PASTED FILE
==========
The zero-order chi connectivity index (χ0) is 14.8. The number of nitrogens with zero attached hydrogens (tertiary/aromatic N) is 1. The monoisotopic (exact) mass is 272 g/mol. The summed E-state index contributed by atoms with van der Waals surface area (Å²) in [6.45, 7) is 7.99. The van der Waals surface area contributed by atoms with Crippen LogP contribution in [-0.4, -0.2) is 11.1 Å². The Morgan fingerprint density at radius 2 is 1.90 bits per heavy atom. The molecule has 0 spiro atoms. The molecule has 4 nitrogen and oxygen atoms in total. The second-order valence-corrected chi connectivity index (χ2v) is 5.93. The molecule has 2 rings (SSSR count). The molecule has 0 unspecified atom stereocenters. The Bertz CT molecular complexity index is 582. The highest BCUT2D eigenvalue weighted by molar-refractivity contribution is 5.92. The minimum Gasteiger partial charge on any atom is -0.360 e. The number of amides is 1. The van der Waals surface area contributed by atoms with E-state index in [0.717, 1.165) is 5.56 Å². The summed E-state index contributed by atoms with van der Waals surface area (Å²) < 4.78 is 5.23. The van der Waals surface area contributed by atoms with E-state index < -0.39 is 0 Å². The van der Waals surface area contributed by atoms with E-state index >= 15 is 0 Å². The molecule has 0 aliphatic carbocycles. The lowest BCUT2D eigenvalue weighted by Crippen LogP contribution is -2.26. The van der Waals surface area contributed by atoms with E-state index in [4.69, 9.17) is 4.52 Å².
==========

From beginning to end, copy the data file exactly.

The zero-order chi connectivity index (χ0) is 14.8. The number of nitrogens with zero attached hydrogens (tertiary/aromatic N) is 1. The monoisotopic (exact) mass is 272 g/mol. The summed E-state index contributed by atoms with van der Waals surface area (Å²) in [6.45, 7) is 7.99. The van der Waals surface area contributed by atoms with Crippen LogP contribution in [-0.4, -0.2) is 11.1 Å². The Morgan fingerprint density at radius 2 is 1.90 bits per heavy atom. The molecule has 0 spiro atoms. The molecule has 4 nitrogen and oxygen atoms in total. The second-order valence-corrected chi connectivity index (χ2v) is 5.93. The molecule has 2 rings (SSSR count). The molecule has 0 unspecified atom stereocenters. The Bertz CT molecular complexity index is 582. The highest BCUT2D eigenvalue weighted by molar-refractivity contribution is 5.92. The minimum Gasteiger partial charge on any atom is -0.360 e. The number of amides is 1. The van der Waals surface area contributed by atoms with E-state index in [0.717, 1.165) is 5.56 Å². The summed E-state index contributed by atoms with van der Waals surface area (Å²) < 4.78 is 5.23. The van der Waals surface area contributed by atoms with E-state index < -0.39 is 0 Å². The van der Waals surface area contributed by atoms with E-state index >= 15 is 0 Å². The molecule has 0 aliphatic carbocycles. The lowest BCUT2D eigenvalue weighted by Crippen LogP contribution is -2.26. The van der Waals surface area contributed by atoms with E-state index in [4.69, 9.17) is 4.52 Å².